|Index||8 reviews in total|
10 out of 11 people found the following review useful:
Josephine Hull Steals the Show, 24 December 2010
I didn't expect much since Charles Farrell and Marian Nixon are the
stars but this is a fine little domestic drama (from a Broadway play)
about two Depression-Era young people trying to save enough money to
get married. The film is directed by Frank Borzage.
The opening scenes take place in the newly complete Empire State Building as the couple looks out over the night-lit city, their future seeming to be as limitless as the view.
Then we get back to their Street Scene tenement neighborhood where the realities of life close in on them and stifle their future. Farrell lives with a grasping widowed mother (Josephine Hull) while Nixon lives were her unhappy parents (William Collier, Minna Gombell).
Gombell is planning to run off with another man; Collier is a failed salesman recovering from a heart attack. The young couple keeps squeezing nickels and dimes into their marriage account but something always comes up to rob them of their savings. Will they ever marry? Farrell (not a fave) is actually good here as the serious young man trying to get ahead; Nixon (substituting for Janet Gaynor) is terrific as the sweet girl trying to keep everyone happy. Collier is excellent as the loving failure of a dad. Gombell and Hull play 2 of the most unsympathetic mothers you'll ever see. Gombell feels she's been robbed of her youth; Hull is a smothering mother who can't let go of her son.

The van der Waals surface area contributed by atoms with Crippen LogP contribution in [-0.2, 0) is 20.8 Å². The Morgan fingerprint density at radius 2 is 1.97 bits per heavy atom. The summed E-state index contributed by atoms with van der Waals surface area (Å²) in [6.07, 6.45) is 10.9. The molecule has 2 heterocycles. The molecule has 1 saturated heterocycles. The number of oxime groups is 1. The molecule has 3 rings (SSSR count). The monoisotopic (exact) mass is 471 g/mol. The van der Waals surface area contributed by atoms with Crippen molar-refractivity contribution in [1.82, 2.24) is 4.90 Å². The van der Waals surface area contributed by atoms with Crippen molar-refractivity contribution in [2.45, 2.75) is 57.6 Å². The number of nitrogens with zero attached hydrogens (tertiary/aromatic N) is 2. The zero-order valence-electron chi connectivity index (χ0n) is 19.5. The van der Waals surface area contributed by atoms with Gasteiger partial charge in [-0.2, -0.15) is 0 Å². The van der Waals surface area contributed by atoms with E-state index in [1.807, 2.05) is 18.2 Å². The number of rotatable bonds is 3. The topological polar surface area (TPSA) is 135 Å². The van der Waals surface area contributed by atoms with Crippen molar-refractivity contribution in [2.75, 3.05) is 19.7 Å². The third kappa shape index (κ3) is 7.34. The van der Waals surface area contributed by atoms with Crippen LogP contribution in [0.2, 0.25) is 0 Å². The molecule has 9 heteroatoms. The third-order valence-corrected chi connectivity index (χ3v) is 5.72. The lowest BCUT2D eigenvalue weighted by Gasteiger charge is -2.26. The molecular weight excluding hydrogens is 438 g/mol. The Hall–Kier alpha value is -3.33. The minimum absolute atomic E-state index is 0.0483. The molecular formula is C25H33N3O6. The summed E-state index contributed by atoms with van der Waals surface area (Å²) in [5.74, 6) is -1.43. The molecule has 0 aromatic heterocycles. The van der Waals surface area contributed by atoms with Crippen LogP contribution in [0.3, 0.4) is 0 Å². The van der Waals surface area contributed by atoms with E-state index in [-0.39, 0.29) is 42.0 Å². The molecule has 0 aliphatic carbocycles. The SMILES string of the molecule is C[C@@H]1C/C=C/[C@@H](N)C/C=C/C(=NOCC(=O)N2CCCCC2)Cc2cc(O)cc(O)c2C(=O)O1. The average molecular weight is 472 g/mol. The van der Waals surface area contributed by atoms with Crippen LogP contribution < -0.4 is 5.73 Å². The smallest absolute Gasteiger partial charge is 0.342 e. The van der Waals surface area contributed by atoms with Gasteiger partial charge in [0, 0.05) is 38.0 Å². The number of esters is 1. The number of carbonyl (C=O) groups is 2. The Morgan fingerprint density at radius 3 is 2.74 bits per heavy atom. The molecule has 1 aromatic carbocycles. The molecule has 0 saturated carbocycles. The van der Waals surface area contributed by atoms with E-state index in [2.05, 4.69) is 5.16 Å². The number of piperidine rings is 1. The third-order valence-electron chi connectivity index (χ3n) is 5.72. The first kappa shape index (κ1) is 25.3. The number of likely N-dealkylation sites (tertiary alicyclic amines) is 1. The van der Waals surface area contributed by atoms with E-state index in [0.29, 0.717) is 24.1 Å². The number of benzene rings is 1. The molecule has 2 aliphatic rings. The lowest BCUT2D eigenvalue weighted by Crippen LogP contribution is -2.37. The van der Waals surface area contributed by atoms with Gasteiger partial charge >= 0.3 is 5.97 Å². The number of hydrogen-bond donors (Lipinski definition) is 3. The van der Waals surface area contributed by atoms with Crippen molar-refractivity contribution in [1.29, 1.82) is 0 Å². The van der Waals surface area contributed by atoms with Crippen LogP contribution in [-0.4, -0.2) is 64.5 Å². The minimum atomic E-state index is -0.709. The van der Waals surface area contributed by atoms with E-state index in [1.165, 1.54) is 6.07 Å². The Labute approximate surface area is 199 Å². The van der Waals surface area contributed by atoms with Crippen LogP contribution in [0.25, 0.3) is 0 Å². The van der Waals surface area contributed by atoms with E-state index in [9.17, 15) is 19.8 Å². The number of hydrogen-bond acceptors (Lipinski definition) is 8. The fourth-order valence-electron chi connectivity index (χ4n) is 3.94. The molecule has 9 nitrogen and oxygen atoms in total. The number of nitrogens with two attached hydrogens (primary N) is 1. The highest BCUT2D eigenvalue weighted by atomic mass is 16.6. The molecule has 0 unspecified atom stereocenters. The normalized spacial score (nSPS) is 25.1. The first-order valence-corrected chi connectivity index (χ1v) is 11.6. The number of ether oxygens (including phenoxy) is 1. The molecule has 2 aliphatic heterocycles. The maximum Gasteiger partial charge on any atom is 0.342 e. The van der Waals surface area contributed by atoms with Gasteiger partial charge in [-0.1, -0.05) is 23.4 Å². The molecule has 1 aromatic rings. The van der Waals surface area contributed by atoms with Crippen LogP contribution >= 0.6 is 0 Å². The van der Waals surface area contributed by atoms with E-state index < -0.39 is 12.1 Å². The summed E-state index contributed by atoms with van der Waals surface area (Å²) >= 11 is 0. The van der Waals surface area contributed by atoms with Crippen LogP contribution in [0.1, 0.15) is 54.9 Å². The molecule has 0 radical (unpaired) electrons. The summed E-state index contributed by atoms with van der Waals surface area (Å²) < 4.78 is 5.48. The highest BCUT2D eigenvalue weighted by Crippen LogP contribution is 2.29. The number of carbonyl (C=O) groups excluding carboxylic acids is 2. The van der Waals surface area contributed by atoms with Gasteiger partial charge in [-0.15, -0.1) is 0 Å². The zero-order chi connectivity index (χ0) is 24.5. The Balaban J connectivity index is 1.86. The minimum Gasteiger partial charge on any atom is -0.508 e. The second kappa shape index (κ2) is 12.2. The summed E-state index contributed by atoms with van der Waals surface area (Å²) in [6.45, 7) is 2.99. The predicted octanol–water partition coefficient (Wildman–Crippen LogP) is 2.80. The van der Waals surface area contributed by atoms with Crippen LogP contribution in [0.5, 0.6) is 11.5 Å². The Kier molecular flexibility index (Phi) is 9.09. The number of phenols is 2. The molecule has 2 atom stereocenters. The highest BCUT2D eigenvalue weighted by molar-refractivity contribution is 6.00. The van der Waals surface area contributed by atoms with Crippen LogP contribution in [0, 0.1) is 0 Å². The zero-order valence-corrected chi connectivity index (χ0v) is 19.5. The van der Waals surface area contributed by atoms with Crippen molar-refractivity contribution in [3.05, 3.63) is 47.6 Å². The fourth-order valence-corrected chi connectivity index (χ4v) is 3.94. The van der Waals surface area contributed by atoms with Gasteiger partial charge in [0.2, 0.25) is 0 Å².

Borzage keeps the film moving and does a good job with the material. Hull is especially interesting here, long before her movie successes in Arsenic and Old Lace and Harvey. She's the only member of the Broadway cast to make it to the film.
8 out of 12 people found the following review useful:
Racy and Touching, 7 December 2006
Author: classicmovies arebest (scif100) from Brooklyn, NY
Excellent early talking picture with loads of "pre-code" racy language and situations, scandalous behavior, and a genuinely touching romance between Charles Farrell and Marian Nixon. Don't be fooled into thinking this is just another light romance. The terrific dialog is often surprisingly frank, especially when Minna Gombell -- in the performance of her life -- tells her daughter things no child should hear from a parent. Even 75 years later, that scene is genuinely shocking. All the parts are well acted, but a particular standout is Josephine Hull; her scenes with William Collier Sr. are absolutely hilarious. Direction by Frank Borzage is, as usual, nearly flawless. This film really should be much better known.
5 out of 7 people found the following review useful:
Where's Janet Gaynor?, 8 December 2006
Author: jdeamara from NY, USA
*** This review may contain spoilers ***